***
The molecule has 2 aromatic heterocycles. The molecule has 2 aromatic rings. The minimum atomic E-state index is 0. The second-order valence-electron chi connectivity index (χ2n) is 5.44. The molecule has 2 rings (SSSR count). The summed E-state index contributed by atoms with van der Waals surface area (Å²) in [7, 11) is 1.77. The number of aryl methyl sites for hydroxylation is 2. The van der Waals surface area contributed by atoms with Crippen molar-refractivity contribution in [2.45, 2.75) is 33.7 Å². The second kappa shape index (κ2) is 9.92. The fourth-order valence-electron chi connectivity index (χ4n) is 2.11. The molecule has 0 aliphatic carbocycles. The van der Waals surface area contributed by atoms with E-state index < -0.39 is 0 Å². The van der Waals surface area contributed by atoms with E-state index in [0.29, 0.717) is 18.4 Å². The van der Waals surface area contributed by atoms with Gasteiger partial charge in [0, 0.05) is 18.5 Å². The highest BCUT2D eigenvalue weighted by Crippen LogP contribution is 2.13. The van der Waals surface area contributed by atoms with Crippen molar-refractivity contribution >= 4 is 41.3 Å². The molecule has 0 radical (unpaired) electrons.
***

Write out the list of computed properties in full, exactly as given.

The molecule has 2 aromatic heterocycles. The molecule has 2 aromatic rings. The minimum atomic E-state index is 0. The second-order valence-electron chi connectivity index (χ2n) is 5.44. The molecule has 2 rings (SSSR count). The summed E-state index contributed by atoms with van der Waals surface area (Å²) in [7, 11) is 1.77. The number of aryl methyl sites for hydroxylation is 2. The van der Waals surface area contributed by atoms with Crippen molar-refractivity contribution in [2.45, 2.75) is 33.7 Å². The second kappa shape index (κ2) is 9.92. The fourth-order valence-electron chi connectivity index (χ4n) is 2.11. The molecule has 0 aliphatic carbocycles. The van der Waals surface area contributed by atoms with E-state index < -0.39 is 0 Å². The van der Waals surface area contributed by atoms with E-state index in [0.29, 0.717) is 18.4 Å². The van der Waals surface area contributed by atoms with Gasteiger partial charge in [0, 0.05) is 18.5 Å². The highest BCUT2D eigenvalue weighted by Crippen LogP contribution is 2.13. The van der Waals surface area contributed by atoms with Crippen molar-refractivity contribution >= 4 is 41.3 Å². The molecule has 0 radical (unpaired) electrons.